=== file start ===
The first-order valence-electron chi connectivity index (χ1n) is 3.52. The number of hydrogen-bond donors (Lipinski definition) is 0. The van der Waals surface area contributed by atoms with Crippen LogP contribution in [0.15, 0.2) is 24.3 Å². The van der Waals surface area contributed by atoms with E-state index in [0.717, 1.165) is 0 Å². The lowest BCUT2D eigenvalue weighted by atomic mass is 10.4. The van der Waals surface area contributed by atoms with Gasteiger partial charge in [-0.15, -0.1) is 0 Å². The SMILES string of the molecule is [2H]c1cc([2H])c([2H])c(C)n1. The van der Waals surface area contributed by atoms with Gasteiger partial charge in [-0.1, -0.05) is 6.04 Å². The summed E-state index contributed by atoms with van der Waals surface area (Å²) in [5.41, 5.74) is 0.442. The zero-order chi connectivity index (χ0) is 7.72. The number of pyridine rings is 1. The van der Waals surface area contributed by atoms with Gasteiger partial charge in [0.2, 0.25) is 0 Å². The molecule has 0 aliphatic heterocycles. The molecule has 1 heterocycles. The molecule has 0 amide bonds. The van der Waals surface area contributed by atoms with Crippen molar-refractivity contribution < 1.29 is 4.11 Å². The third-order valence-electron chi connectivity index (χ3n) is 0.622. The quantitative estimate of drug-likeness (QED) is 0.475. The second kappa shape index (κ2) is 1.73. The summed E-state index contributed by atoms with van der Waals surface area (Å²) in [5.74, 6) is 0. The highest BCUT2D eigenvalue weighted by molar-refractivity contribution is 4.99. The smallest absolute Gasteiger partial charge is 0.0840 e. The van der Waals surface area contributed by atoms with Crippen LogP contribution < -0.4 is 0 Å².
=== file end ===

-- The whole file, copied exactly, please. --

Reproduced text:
The first-order valence-electron chi connectivity index (χ1n) is 3.52. The number of hydrogen-bond donors (Lipinski definition) is 0. The van der Waals surface area contributed by atoms with Crippen LogP contribution in [0.15, 0.2) is 24.3 Å². The van der Waals surface area contributed by atoms with E-state index in [0.717, 1.165) is 0 Å². The lowest BCUT2D eigenvalue weighted by atomic mass is 10.4. The van der Waals surface area contributed by atoms with Gasteiger partial charge in [-0.15, -0.1) is 0 Å². The SMILES string of the molecule is [2H]c1cc([2H])c([2H])c(C)n1. The van der Waals surface area contributed by atoms with Gasteiger partial charge in [-0.1, -0.05) is 6.04 Å². The summed E-state index contributed by atoms with van der Waals surface area (Å²) in [5.41, 5.74) is 0.442. The zero-order chi connectivity index (χ0) is 7.72. The number of pyridine rings is 1. The van der Waals surface area contributed by atoms with Gasteiger partial charge in [0.2, 0.25) is 0 Å². The molecule has 0 aliphatic heterocycles. The molecule has 1 heterocycles. The molecule has 0 amide bonds. The van der Waals surface area contributed by atoms with Crippen molar-refractivity contribution < 1.29 is 4.11 Å². The third-order valence-electron chi connectivity index (χ3n) is 0.622. The quantitative estimate of drug-likeness (QED) is 0.475. The second kappa shape index (κ2) is 1.73. The summed E-state index contributed by atoms with van der Waals surface area (Å²) in [5.74, 6) is 0. The highest BCUT2D eigenvalue weighted by molar-refractivity contribution is 4.99. The smallest absolute Gasteiger partial charge is 0.0840 e. The van der Waals surface area contributed by atoms with Crippen LogP contribution < -0.4 is 0 Å².